Bourbon and Whiskey: What’s the Difference?
In the world of liquor and spirits, most of us have a drink or two that functions as our “go-to” at a bar or restaurant. Usually, it’s because these drinks are delicious and easy to order (vodka soda, anyone?). Some types of alcohol, however, are a little more complicated, or at least, less straightforward. Living in East Tennessee, whiskey is commonly mentioned at events, in songs, and sometimes as a substitute for water. Some of us were indoctrinated into the world of fine whiskies by a relative or friend, but others haven’t been so fortunate. For them, there can be some confusion around this mysterious brown liquor. Is it whiskey or whisky? What’s the difference between bourbon and whiskey? What is Scotch? We’re going to break down the basics for you today so that you no longer have to second guess yourself at the liquor store and can finally get yourself a glass of whiskey.
Whiskey vs. Bourbon
Whiskey and bourbon are often used in the same sentence and can be very similar in taste and appearance, however, there are several key characteristics that separate the two. The first major distinction is that whiskey is made from a variety of grains, mash, and corn, but in order to be classified as a bourbon, it must be made of at least 51% corn. Additionally, bourbon has to be stored in new oak barrels for a minimum of two years. Other types of whiskey can be aged in rum or wine barrels, but bourbon must be in a clean oak barrel with no additives or colorings. An additional distinction between the two is that bourbon can not be bottled at an ABV higher than 125 (62.5% alcohol) whereas other whiskies do not have an ABV limit.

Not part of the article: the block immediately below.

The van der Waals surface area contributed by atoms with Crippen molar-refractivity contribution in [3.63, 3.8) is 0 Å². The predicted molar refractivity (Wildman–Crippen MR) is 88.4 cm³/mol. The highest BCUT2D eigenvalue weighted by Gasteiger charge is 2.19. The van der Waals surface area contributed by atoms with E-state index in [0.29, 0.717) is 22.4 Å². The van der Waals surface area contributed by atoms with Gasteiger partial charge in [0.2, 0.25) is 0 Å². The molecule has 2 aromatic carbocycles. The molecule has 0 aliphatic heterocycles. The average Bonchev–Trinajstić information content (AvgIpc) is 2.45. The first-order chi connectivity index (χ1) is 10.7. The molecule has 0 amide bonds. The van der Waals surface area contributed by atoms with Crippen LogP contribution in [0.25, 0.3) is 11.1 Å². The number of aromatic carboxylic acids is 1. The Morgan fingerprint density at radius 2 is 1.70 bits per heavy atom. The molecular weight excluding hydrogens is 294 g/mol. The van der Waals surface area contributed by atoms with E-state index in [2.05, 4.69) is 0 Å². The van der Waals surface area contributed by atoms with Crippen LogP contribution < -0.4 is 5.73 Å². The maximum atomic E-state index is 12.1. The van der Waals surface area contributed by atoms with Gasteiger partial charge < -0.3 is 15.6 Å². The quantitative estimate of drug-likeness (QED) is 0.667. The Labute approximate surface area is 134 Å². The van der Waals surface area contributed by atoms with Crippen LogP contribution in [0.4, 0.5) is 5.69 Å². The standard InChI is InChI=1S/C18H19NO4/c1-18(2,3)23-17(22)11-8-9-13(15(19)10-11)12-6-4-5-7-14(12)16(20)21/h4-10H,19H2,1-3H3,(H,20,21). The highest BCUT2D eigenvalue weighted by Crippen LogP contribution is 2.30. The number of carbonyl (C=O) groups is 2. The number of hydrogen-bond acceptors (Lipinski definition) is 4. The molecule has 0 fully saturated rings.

Now that we have separated bourbon from whiskey, let’s look at the other types of whiskey.
The pride of Scotland, Scotch whisky is often made from barley or a blend of different grains (but usually barley). The two main types of Scotch are single malt and blended. Single malt comes from a single distillery and from a single malt barley mash while blended Scotch comes from a blend of barrel whisky and grain whisky. Scotch is typically aged between 8 and 25 years and is intensely regulated for quality and production purposes.
Irish whiskey is a bit of a mix of Scotch and American whiskey. Like Scotch, Irish whiskey is predominantly made from barley or a mix of malt and barley. This gives Irish whiskey the same exceptional smoothness found in Scotch. Like American whiskeys, though, Irish whiskeys are aged for a much shorter time. American whiskey has a minimum aging period of two years, while Irish whiskey is aged for a minimum of three years.
God’s gift to Earth, Tennessee whiskey, is produced in a very similar fashion to bourbon but goes through one additional step in order to achieve its lofty status as a Tennessee whiskey. The Lincoln County process is the process by which the whiskey is charcoal-filtered before barreling. This process is named for the original location of the Jack Daniels distillery and is now used by almost all Tennessee whiskey manufacturers.
While there are quite a few types of whiskey, and enormous variance in price and quality, there is truly something there for everyone. If you aren’t quite ready to pick out a bottle, come by our tasting room at Old Tennessee Distilling Co. and give ours a try!